I remember once — what seemed like a thousand years ago — I sat in the audience during a taping of Saturday Night Live. To give you an idea of how long ago it was, Eddie Murphy was the brand new talent on the show — not even host material at that point. We, the audience members, sat through the rehearsals as well as the live show and I distinctly recall an incident occurring, one that for some reason I would never forget.
Murphy was doing his ad-lib schtick and during his routine he said, “Oh God!” Immediately, the director stopped him to give him notes.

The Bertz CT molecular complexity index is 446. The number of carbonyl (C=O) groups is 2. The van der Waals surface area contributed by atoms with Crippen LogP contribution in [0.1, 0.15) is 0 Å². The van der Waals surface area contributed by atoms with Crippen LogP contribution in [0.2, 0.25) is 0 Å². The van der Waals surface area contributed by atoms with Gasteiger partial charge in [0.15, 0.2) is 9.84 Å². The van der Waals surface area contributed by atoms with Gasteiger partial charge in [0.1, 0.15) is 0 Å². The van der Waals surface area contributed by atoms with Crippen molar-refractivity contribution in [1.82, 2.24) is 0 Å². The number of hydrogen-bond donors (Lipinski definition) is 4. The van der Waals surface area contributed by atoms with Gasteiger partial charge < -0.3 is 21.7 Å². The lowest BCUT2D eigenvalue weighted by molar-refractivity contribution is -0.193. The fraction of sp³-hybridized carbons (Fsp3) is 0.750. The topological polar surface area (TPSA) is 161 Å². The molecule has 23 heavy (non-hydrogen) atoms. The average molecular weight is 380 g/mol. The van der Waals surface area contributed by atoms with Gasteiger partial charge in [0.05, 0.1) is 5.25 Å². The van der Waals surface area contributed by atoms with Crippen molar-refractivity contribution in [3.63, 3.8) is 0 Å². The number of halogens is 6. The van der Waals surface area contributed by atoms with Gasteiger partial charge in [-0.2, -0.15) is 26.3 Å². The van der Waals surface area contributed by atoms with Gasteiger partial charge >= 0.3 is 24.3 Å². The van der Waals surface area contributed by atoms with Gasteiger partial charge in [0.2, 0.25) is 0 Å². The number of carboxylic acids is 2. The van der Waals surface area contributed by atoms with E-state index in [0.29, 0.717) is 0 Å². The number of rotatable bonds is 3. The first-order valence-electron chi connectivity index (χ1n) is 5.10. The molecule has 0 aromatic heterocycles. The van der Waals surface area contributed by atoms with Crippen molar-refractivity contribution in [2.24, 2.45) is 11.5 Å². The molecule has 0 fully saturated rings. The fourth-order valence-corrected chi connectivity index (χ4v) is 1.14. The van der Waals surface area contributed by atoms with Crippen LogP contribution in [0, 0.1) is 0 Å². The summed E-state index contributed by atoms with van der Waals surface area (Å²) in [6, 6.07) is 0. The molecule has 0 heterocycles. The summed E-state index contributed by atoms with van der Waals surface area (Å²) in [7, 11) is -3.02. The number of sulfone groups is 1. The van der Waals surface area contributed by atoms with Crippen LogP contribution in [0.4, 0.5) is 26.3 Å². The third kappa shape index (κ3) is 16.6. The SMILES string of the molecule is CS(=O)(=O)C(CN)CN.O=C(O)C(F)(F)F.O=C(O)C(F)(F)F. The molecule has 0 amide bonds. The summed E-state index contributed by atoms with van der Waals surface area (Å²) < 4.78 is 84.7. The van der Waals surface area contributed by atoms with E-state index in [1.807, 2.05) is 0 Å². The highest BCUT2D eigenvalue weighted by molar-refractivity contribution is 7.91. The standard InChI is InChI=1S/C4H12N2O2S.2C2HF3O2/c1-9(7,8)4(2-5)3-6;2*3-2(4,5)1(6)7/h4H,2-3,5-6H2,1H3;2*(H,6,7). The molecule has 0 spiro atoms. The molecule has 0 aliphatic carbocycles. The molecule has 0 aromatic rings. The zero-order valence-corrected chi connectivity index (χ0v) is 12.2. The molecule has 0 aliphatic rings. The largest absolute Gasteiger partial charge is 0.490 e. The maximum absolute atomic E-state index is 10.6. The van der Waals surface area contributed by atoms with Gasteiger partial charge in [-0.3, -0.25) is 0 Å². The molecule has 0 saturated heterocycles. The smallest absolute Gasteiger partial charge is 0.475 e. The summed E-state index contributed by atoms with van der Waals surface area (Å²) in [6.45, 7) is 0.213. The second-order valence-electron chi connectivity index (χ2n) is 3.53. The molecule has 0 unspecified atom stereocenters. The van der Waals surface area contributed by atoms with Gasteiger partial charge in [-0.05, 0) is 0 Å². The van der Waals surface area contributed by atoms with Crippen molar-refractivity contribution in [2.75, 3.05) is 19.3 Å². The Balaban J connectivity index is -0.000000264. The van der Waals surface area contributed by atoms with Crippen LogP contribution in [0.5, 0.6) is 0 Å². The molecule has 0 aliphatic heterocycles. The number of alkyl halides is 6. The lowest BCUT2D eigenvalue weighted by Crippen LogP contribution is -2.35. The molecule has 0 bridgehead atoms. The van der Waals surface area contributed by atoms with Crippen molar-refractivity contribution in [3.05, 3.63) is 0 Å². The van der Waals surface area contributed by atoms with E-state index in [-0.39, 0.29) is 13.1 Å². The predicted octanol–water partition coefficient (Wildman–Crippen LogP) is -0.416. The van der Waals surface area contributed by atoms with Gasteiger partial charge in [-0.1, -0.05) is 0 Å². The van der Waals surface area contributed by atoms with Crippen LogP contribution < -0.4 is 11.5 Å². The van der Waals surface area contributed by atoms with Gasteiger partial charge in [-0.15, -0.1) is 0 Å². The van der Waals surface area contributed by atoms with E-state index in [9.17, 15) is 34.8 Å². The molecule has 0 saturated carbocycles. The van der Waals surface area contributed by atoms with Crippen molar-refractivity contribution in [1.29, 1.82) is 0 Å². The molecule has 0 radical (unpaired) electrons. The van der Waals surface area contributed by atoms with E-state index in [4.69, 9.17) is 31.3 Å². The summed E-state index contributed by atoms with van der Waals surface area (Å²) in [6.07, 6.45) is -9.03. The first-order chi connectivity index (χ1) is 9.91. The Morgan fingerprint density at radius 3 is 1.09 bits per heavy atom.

“Eddie, could you do that again please, but this time, don’t say the word God. We can’t say God like that, on TV.”
I hadn’t known that, but apparently at the time, that was protocol. Those were the days when television commercials didn’t slander other people’s products — by name — and you didn’t say the word God. At least not in comedy.
Words like ‘bitch’ were still highly charged secrets, and no one ever called anyone a bitch unless it was in a private setting and meant to deeply wound whomever was on the receiving end. The N word was even more taboo. Pop culture hadn’t yet discovered these words, and television — the media — had not yet found a way to exploit them. Those were the days where we still respected certain words and that respect not only taught us discretion — it allowed us to retain a certain dignity. Read more